Conference Paper

  • This paper focuses on the theme of statistical education and includes the following topics: 1. Theories of learning: how we think students learn 2. What we would like students to learn: in terms of statistical ideas, concepts, skills and beliefs 3. Research on teaching and learning statistics 4. Research on teaching and learning mathematics that relates to teaching and learning statistics 5. Implications of research for teaching statistics 6. One example: an alternative statistics course 7. What we still need to find out: a research agenda 8. Current projects

  • A method for analyzing mathematics teaching is presented which permits to take into account the different levels of mathematical meaning within teacher-students interactions. Conceptual structures of the development of mathematical knowledge are visualized by means of graphical diagrams.

  • Brief description of a course using computers and data examples.

  • A three stage model was used in developing and evaluating an instructional unit on probability. The focus of this paper is on the first and third stages of the model, both of which depend on the design of ways to identify misconceptions. In previous studies, researchers have used changes in performance on individual items to evaluate the effectiveness of instructional interventions. The instrument used in the present study borrows heavily from earlier research. The instrument differs from previous instruments not in the content of the items but in the way responses to items are analyzed. Pairs of items are designed so that meaningful error patterns can be identified when responses to both items are considered. The identification of error patterns can be identified when responses to both items are considered. The identification of error patterns allows assessment that goes beyond the reporting of gain scores. Once error patterns are identified, an intervention can be evaluated according to the types of misconceptions (i.e., error patterns) that are affected.

  • This article discusses reasons why it is not sufficient to provide teachers with one day workshops or brief refresher courses and expect them to acquire the knowledge they need. It then describes new courses that must be designed to let teachers acquire expertise in statistical problem solving.

  • Computer scientists have been designing and experimenting with interactive, graphical interfaces for several years now. Recently, educational technologists have begun to take advantage of these advances. With funding from the Applications of Advanced Technologies program in the Division of Science and Engineering Education at the National Science Foundation of group of researchers at BBN are designing and developing interactive, graphical mini-laboratories to help students develop a qualitative understanding of statistics. These Macintosh-based mini-labs allow students to explore statistical concepts and processes by manipulating graphical objects.

  • The research of psychologists, in particular from Kahneman and Tversky, has shown that in many situations of everyday life, people estimate the probability of random events using certain heuristics, specially representativeness. Much of the subsequent research in this area supports their thesis. Nevertheless, most of this work has used verbal problems as the means of studying people's conceptions and thinking, whether in a questionnaire or in an interview. In this work we present the results of a study of the pupils' use of representativeness in a situation of simulation of one of the classical problems related to the subject. The experience consisted of an individual interview with the students while simulating this situation and graphically representing the results, in order to answer some predetermined questions posed by the researcher. The analysis of student's pattern of responses before and after the realization of the simulation shows a wide variety of conceptions and the influence of the result of this simulation on the initial arguments of the pupils. As a result of this we conclude the didactical possibilities of simulation both as a means of exploring pupil's probabilistic intuitions and as an educational tool to overcome some of the misconceptions concerning these intuitions.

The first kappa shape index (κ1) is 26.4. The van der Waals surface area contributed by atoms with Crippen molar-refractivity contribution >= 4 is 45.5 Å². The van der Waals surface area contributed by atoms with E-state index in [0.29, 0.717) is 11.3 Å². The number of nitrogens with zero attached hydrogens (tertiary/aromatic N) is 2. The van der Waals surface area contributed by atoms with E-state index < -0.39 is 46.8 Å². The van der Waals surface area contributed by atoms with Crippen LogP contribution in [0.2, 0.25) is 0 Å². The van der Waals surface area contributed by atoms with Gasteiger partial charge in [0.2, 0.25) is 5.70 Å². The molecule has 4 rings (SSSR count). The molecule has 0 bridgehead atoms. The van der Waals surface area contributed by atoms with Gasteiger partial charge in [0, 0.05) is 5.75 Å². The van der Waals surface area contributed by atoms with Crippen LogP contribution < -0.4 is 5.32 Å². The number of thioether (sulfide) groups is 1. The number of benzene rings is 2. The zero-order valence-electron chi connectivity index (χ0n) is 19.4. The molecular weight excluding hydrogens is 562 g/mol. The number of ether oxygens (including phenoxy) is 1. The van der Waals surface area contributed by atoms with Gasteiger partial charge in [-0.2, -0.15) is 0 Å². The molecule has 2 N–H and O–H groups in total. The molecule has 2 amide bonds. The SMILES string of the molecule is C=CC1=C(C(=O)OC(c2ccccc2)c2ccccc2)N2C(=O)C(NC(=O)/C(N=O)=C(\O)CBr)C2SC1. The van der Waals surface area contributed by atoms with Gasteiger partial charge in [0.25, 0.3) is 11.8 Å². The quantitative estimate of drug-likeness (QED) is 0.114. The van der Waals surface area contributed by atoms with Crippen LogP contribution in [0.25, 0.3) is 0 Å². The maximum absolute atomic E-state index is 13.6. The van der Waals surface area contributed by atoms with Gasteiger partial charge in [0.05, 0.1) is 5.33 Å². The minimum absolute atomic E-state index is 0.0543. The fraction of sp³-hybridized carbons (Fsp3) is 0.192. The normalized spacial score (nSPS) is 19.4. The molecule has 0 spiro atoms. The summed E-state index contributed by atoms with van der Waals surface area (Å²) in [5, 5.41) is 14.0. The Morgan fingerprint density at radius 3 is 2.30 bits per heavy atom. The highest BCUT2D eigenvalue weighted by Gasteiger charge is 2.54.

• Statistics becomes interesting to non-methodologists only when taught in a research context that is relevant to them. Real data sets supplemented by sufficient background information provide just such a context. Despite this, many textbook authors and instructors of applied statistics rely on artificial data sets to illustrate statistical techniques. In this paper, we argue that artificial data sets should be eliminated from the curriculum and that they should be replaced with real data sets. Towards this end, we describe the rationale for using real data sets and describe the characteristics that we have found make data sets particularly good for instructional use. Having learned that real data sets can present problems for instructors, we discuss the difficulties that we have encountered when using real data and some of our strategies for compensating for these drawbacks. We conclude by presenting two authentic data sets and an annotated bibliography of dozens of primary and secondary data sources.

  • In this paper the initial results of a theoretical- experimental study of university students' errors on the level of significance of statistical test are presented. The "a pripri" analysis of the concept serves as the base to elaborate a questionnaire that has permitted the detection of faults in the understanding of the same in university students, and to categorize these errors, as a first step in determining the acts of understanding relative to this concept.

  • This paper discusses the features of MINITAB and the advantages of using it for teaching college statistics.